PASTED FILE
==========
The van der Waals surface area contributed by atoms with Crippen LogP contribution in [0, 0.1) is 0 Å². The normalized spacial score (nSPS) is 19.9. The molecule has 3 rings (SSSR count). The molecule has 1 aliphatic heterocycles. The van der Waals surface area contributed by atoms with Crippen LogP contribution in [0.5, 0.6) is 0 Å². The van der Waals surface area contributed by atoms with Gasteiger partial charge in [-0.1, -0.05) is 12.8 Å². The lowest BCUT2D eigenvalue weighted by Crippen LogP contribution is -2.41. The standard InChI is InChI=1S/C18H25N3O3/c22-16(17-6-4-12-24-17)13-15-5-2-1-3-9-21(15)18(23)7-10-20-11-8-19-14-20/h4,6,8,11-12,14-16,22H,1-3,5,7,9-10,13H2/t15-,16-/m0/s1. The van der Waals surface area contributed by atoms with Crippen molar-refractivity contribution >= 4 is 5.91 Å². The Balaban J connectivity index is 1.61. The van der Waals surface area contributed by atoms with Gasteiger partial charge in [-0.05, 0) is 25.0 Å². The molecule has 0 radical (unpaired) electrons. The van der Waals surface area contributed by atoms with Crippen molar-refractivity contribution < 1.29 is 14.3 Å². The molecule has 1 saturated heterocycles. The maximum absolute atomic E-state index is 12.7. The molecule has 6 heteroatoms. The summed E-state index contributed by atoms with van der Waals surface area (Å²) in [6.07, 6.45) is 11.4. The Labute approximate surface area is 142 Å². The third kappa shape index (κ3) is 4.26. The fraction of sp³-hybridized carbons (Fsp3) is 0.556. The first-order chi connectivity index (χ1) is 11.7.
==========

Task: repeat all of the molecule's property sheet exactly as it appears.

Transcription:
The van der Waals surface area contributed by atoms with Crippen LogP contribution in [0, 0.1) is 0 Å². The normalized spacial score (nSPS) is 19.9. The molecule has 3 rings (SSSR count). The molecule has 1 aliphatic heterocycles. The van der Waals surface area contributed by atoms with Crippen LogP contribution in [0.5, 0.6) is 0 Å². The van der Waals surface area contributed by atoms with Gasteiger partial charge in [-0.1, -0.05) is 12.8 Å². The lowest BCUT2D eigenvalue weighted by Crippen LogP contribution is -2.41. The standard InChI is InChI=1S/C18H25N3O3/c22-16(17-6-4-12-24-17)13-15-5-2-1-3-9-21(15)18(23)7-10-20-11-8-19-14-20/h4,6,8,11-12,14-16,22H,1-3,5,7,9-10,13H2/t15-,16-/m0/s1. The van der Waals surface area contributed by atoms with Crippen molar-refractivity contribution >= 4 is 5.91 Å². The Balaban J connectivity index is 1.61. The van der Waals surface area contributed by atoms with Gasteiger partial charge in [-0.05, 0) is 25.0 Å². The molecule has 0 radical (unpaired) electrons. The van der Waals surface area contributed by atoms with Crippen molar-refractivity contribution < 1.29 is 14.3 Å². The molecule has 1 saturated heterocycles. The maximum absolute atomic E-state index is 12.7. The molecule has 6 heteroatoms. The summed E-state index contributed by atoms with van der Waals surface area (Å²) in [6.07, 6.45) is 11.4. The Labute approximate surface area is 142 Å². The third kappa shape index (κ3) is 4.26. The fraction of sp³-hybridized carbons (Fsp3) is 0.556. The first-order chi connectivity index (χ1) is 11.7.